As the demand for food increases and climate change and ecosystem degradation impose new challenges, the field of horticulture will be an important future career track to help ensure the world’s food security. University of the Ozarks senior Erika Henderson is ready to play her part in helping take on these issues.
The environmental studies major from Highland Village, Texas, will graduate from Ozarks during the 2018 Fall Commencement on Dec. 15. She will then begin working on a master’s degree in applied horticulture at the University of Arkansas in Fayetteville,
“Sustainable agriculture and ecology are passions for me because I love being surrounded by the environment and helping preserve and sustain the environment in any way possible,” Henderson said. “My goals are to pursue a career that will help benefit the agriculture world. Plus, I just love to get my hands dirty.”
Henderson has been preparing for a career in horticulture for the past several years by getting her “hands dirty” working in a summer internship at the University of Arkansas Fruit Research Center, located north of Clarksville. Specifically, she has been working with researchers on a rotating cross-arm (RCA) trellis system project with blackberries.
“We were studying the beneficial effects the RCA has on blackberry plants,” Henderson said. “I had different tasks to do every day, and there were certain days I stayed until 7 or 8 p.m. in the lab inputting data. It mostly involved identifying diseases, looking for invasive species like insect larva, weighing, taking measurements and rating the general characteristics of each blackberry harvested. I did informational videos and posted a couple times a week on the station’s Facebook page to inform the public about our project, discuss environmental conditions and diseases, insects, what we do in the lab and any other interesting facts about the RCA. Although it was a lot of hard work in the lab and outside in the summer heat, I enjoyed doing that work and I definitely feel more prepared for what I’ll be doing as a graduate student.”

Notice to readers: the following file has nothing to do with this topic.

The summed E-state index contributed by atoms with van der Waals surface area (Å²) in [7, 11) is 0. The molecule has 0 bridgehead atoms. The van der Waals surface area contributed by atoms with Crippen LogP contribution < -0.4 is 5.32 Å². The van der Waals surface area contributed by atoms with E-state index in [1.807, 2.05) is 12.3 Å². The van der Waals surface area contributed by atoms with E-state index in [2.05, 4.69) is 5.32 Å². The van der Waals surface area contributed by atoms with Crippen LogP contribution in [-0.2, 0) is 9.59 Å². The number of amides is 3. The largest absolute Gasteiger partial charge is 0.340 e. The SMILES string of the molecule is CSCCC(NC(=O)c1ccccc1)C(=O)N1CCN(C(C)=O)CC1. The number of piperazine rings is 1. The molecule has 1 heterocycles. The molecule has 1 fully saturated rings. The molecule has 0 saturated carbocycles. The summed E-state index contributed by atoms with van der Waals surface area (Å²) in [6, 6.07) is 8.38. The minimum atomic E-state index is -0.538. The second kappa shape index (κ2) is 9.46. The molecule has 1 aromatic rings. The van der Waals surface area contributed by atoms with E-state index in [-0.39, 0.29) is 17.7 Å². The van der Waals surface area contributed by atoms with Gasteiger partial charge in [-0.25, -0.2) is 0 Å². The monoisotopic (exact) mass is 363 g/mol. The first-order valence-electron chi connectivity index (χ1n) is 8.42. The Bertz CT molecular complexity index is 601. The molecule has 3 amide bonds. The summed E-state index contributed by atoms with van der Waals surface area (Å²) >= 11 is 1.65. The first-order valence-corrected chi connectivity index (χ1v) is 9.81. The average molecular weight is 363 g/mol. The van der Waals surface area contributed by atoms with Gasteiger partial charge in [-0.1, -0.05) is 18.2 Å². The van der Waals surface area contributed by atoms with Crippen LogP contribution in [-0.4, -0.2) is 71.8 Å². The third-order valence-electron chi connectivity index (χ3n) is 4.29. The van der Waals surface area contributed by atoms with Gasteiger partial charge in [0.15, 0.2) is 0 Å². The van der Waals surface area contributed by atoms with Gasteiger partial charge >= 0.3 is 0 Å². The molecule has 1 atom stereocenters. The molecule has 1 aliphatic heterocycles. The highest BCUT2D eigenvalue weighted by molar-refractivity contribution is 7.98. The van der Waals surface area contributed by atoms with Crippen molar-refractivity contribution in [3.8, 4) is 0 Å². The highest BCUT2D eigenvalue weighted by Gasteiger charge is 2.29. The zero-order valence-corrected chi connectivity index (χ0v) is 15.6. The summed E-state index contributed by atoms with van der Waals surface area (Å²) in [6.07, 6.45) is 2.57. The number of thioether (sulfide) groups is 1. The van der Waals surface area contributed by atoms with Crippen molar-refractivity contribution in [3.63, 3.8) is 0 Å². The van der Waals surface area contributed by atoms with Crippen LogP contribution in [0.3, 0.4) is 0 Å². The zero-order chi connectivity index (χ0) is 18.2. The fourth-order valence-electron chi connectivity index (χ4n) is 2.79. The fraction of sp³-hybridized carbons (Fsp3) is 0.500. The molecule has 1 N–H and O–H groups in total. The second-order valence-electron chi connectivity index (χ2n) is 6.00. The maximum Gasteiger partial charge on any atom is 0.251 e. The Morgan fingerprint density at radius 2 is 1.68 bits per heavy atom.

It was the internship at the fruit research station that opened the door for Henderson getting accepted into the U of A master’s degree program and securing an assistantship position with Dr. Amanda McWhirt, an extension specialist in horticulture cropping systems and assistant professor at U of A.
“I’ve been working with Dr. McWhirt for the past two years as a part of my internship at the fruit station and she asked me in August if I wanted to be her graduate student for the next two years,” Henderson said. “I realized this was an open door to doing something that I love and I couldn’t let this opportunity go. I had to quickly take the GRE so I could apply for the Spring 2019 Semester. It was very stressful preparing for the GRE and it was a very rough four weeks leading up to the test. I was very relieved and happy when I got accepted into the program. The experience I had working at the fruit research center definitely helped me get in. I have the option in graduate school of continuing to work on the same project, which is exciting.”
Henderson credited her advisor Dr. Kim Van Scoy, professor of environmental studies and sustainable agriculture, for putting her on the track for success.
“Honestly, I don’t think I’d be where I am now if it wasn’t for Dr. Van Scoy,” Henderson said. “She was the one that suggested the internship for me at the fruit research station. She knew Dr. McWhirt and that helped me gain an understanding of what graduate school would be like. I can’t thank Dr. Van Scoy enough for supporting and helping me get this amazing opportunity for my future.”
“I loved each class I took for my environmental studies major because it only increased my love for the environment and urged me to continue learning more outside of the classroom.”